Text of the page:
Quite a while back, I heard from somewhere (I believe it was a lecture) about a very unexpected use for typography: chairs. The idea that someone thought about typography as three-dimensional forms was pretty mind-blowing to me... it seems so brilliant and simple to combine letter forms with our physical spaces that that idea has stuck with me ever since.
I found out that there are quite a few different ways to go about it using letter forms as furniture, and people who create these three-dimensional letters also create word-furniture. Tabisso, a French interior-design company, sells their word furniture to designers and companies that want their furniture to say something (sorry for the pun)... even if it's just a Philly-style hello.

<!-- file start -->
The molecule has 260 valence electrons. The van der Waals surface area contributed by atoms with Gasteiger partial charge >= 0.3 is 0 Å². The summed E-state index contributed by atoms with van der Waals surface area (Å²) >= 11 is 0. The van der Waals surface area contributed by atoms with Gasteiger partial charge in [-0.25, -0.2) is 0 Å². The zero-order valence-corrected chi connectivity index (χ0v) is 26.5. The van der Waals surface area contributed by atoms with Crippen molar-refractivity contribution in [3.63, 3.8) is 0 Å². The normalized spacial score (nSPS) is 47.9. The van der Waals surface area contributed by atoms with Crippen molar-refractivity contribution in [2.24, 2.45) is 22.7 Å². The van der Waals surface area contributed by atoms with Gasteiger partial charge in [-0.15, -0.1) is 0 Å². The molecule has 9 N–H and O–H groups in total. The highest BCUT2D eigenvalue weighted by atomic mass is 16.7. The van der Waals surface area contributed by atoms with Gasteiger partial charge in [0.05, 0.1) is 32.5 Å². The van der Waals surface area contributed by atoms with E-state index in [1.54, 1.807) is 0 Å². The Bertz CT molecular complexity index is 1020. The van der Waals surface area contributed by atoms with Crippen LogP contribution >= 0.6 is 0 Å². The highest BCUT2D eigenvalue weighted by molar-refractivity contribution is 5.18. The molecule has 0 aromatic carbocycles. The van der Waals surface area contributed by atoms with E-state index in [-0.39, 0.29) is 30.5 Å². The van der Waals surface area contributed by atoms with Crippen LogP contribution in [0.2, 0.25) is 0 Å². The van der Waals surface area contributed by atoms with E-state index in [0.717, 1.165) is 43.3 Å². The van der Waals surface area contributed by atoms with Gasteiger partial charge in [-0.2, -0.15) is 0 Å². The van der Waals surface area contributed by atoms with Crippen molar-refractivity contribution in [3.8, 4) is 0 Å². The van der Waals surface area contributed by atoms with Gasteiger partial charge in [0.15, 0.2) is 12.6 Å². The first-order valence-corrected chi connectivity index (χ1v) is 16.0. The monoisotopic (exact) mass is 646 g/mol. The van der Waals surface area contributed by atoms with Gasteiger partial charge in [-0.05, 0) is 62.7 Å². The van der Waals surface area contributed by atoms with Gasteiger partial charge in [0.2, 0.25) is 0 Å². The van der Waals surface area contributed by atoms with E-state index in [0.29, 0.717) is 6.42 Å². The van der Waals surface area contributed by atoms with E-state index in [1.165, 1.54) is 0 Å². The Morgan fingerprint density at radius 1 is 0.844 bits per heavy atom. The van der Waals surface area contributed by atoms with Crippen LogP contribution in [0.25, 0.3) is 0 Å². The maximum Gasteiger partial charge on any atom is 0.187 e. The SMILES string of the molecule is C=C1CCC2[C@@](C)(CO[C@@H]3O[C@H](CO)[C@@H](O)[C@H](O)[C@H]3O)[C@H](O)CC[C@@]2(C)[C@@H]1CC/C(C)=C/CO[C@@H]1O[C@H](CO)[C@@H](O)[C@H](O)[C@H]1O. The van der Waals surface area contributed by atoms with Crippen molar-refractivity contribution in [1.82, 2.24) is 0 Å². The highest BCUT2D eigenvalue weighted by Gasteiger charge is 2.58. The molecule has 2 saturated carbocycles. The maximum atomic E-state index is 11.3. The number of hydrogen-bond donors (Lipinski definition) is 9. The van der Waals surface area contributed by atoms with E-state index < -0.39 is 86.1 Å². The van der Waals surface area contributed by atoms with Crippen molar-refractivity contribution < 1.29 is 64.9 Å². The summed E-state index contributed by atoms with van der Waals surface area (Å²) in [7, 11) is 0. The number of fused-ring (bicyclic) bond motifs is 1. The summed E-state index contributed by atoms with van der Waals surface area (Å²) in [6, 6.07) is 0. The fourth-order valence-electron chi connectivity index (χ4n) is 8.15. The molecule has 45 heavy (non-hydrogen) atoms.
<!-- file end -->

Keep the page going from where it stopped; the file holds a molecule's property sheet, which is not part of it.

I also really liked, however, this recycling of old furniture. It's such a cool idea... though it lacks some of the relevance possibilities for the Tabisso's word furniture, the type completely stands alone whereas Tabisso's stuff tended to need supports for the letterforms. These were actually designed by a Swiss firm called Set 26... (I'd say check out their website, but its all in Swedish... here's the blog I found their stuff at though).
Going back to the idea of functionality, I also really like these two pieces, which seem to combine what Tabisso and Set 26 were thinking: there's use of phrases specific the particular object, but the type also becomes vital to the function of the piece. I found the chair at Curbly blog, and it was designed by a woman named Dianna Durkes --created from IKEA furniture. The dresser was here and made by Wary Myers.
Makes me want to never have any normal furniture!